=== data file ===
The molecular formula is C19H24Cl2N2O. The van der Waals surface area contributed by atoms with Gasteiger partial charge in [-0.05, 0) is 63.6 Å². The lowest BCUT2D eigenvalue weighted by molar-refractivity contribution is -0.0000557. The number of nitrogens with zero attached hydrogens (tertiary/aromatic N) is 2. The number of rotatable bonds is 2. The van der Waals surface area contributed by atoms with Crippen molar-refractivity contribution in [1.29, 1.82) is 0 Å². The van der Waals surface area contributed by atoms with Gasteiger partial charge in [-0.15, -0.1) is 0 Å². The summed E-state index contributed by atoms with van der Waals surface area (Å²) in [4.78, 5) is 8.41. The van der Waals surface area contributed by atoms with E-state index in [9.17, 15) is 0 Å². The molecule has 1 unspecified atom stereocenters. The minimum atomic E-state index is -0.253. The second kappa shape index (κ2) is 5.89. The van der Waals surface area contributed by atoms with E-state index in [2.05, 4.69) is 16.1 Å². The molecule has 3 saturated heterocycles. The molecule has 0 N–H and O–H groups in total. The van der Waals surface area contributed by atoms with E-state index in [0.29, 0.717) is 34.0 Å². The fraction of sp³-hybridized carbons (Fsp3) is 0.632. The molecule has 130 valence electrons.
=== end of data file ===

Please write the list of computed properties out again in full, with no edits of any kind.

The molecular formula is C19H24Cl2N2O. The van der Waals surface area contributed by atoms with Gasteiger partial charge in [-0.05, 0) is 63.6 Å². The lowest BCUT2D eigenvalue weighted by molar-refractivity contribution is -0.0000557. The number of nitrogens with zero attached hydrogens (tertiary/aromatic N) is 2. The number of rotatable bonds is 2. The van der Waals surface area contributed by atoms with Crippen molar-refractivity contribution in [1.29, 1.82) is 0 Å². The van der Waals surface area contributed by atoms with Gasteiger partial charge in [-0.15, -0.1) is 0 Å². The summed E-state index contributed by atoms with van der Waals surface area (Å²) in [4.78, 5) is 8.41. The van der Waals surface area contributed by atoms with E-state index in [9.17, 15) is 0 Å². The molecule has 1 unspecified atom stereocenters. The minimum atomic E-state index is -0.253. The second kappa shape index (κ2) is 5.89. The van der Waals surface area contributed by atoms with E-state index in [2.05, 4.69) is 16.1 Å². The molecule has 3 saturated heterocycles. The molecule has 0 N–H and O–H groups in total. The van der Waals surface area contributed by atoms with E-state index in [0.29, 0.717) is 34.0 Å². The fraction of sp³-hybridized carbons (Fsp3) is 0.632. The molecule has 130 valence electrons.